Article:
The legal industry is also taking note of what is happening in the Ion District with firms like Baker Botts, Norton Rose, Hunton Andrews Kurth, and other law firms making a presence for themselves among the startups. Entrepreneurs are looking for protections for their intellectual property, reducing risks associated with being a new company, and for guidance through the legal and regulatory landscape. Having innovation districts in large cities like Houston are a prime spot for law firms to position themselves to help innovators within their local communities.

Links Mentioned:

The Ion Houston
The Ion District
Cup of Joey
Blue Tile Project
Texas Startup Manifesto

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Twitter: @gebauerm or @glambert
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Music: Jerry David DeCicca

Transcript


Continue Reading Engineering Serendipity with The Houston Ion’s Joey Sanchez (TGIR Ep. 165)

It has been almost three years since the American Association of Law Libraries (AALL) held its last in-person conference in Washington, DC. Since that time, both the New Orleans (2020) and Cleveland (2021) Conferences were replace with an online event. Needless to say, many members are ready, albeit still with some concerns, to meet their colleagues in person once again. From July 16th through the 19th, nearly 900 members will gather in Denver, Colorado to enjoy the educational and social gathering of law librarians. Another 60+ vendor organizations will also be at the Denver Convention Center under the gaze of the iconic Blue Bear.
We asked current AALL President, Diane Rodriguez, along with AALL Vice-President, Beth Adelman, to take time out of their busy preparation schedules to come in and talk with us about what members and vendors should expect from the conference. Those of us who attend AALL conferences understand that it is truly a technology conference where vendors go to show their enhancements to existing products or to launch new products to the tech savvy end-users of many of their products. Even Bob Ambrogi has put this as one of the top legal tech conferences in the legal industry
Rodriguez and Adelman have spent the last year preparing AALL for a post-pandemic presence in the legal industry and focused not only on returning to in-person events, but also creating a new Strategic Plan for the Association headed by Beth Adelman. In addition, the organization continued its fight for access to justice and legal information. Diane Rodriguez penned an article for the ABA Human Rights Magazine earlier this year titled “Putting the Spotlight on Civics Education: How Law Librarians Are Helping to Bridge the Access to Justice Gap.”
Of course conferences aren’t all educational programming and vendor interactions. We all are working in some baseball, concerts, books stores, and art exhibits while we are there as well. For more information visit the AALL Conference Website.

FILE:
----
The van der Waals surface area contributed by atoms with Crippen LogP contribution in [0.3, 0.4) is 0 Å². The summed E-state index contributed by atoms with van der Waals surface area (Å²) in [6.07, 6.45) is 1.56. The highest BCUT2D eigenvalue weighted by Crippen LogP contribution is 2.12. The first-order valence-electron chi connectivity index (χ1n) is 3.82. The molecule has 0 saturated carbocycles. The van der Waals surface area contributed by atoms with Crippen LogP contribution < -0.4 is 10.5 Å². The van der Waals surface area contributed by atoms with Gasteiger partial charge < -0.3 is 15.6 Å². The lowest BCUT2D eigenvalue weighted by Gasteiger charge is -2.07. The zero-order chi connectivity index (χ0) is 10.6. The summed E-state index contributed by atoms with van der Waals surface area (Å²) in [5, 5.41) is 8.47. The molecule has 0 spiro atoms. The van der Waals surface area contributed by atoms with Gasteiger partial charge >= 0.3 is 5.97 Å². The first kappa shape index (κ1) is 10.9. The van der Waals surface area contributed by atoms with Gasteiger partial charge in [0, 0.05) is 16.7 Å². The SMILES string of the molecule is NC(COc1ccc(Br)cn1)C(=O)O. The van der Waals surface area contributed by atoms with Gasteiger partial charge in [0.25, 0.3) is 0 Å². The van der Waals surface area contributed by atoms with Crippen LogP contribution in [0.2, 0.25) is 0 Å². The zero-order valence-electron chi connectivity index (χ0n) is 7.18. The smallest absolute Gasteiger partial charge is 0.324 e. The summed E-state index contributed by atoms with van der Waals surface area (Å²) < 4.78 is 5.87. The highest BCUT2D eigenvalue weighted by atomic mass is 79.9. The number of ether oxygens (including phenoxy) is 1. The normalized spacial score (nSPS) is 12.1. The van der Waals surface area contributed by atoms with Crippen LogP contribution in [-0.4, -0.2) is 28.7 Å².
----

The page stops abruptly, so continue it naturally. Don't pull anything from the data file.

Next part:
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Transcript


Continue Reading Diane Rodriguez and Beth Adelman on AALL’s Preparation for an In-Person Denver Conference (TGIR #164)

[Ed. Note: This week marks The Geek in Review’s 4th Anniversary. We thank you all for listening, subscribing, and telling your colleagues about what you hear. We’d love to hear more from you on what your favorite episodes are or what topics you’d like us to cover. Tweet us at @gebauerm and @glambert with your thoughts. Thank You Listeners!! – GL/MG]

We all know the saying “High Risk, High Reward.” But when it comes to data security, Peter Baumann, CEO and co founder of ActiveNav, we derive the value of the data because we just can’t get through the risk. There are three things always facing businesses whenever there is data involved, and that is the protection of the business’s reputation, the costs involved in non-compliance, and then the exponential growth of data within the organization. We are so focused on reacting to these three variables, that we simply cannot do anything on the value of the data itself.

Peter talks with us about the number of existing patchwork of regulations around the world, and how it makes it too difficult for business and organizations to comply. And while most experts suggested that regulations like GDPR would only govern those with businesses or people in Europe, it’s become the de facto compliance bar for privacy and data security for many businesses. He suggests that the US Government needs to step in an set a clear regulatory path around data privacy and security so that businesses know what the rules are, and the legal industry can better advise their clients on what steps they need to take to be compliant.

We dive deep in this episode and talk about what is structured and data. And how the existence of “dark data” within a business is what brings the highest risk of all. While doing data assessments on Terabytes and even Petabytes of data is extremely expensive, data breaches are even more expensive. The goal in Peter’s mind is to get to “zero dark data” so that you can stop worrying completely on the risks, and start understanding the value within your data.

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Music: Jerry David DeCicca

Transcript


Continue Reading ActiveNav’s Peter Baumann: There is So Much Value In Your Data… Once You Control the Risks (TGIR #163)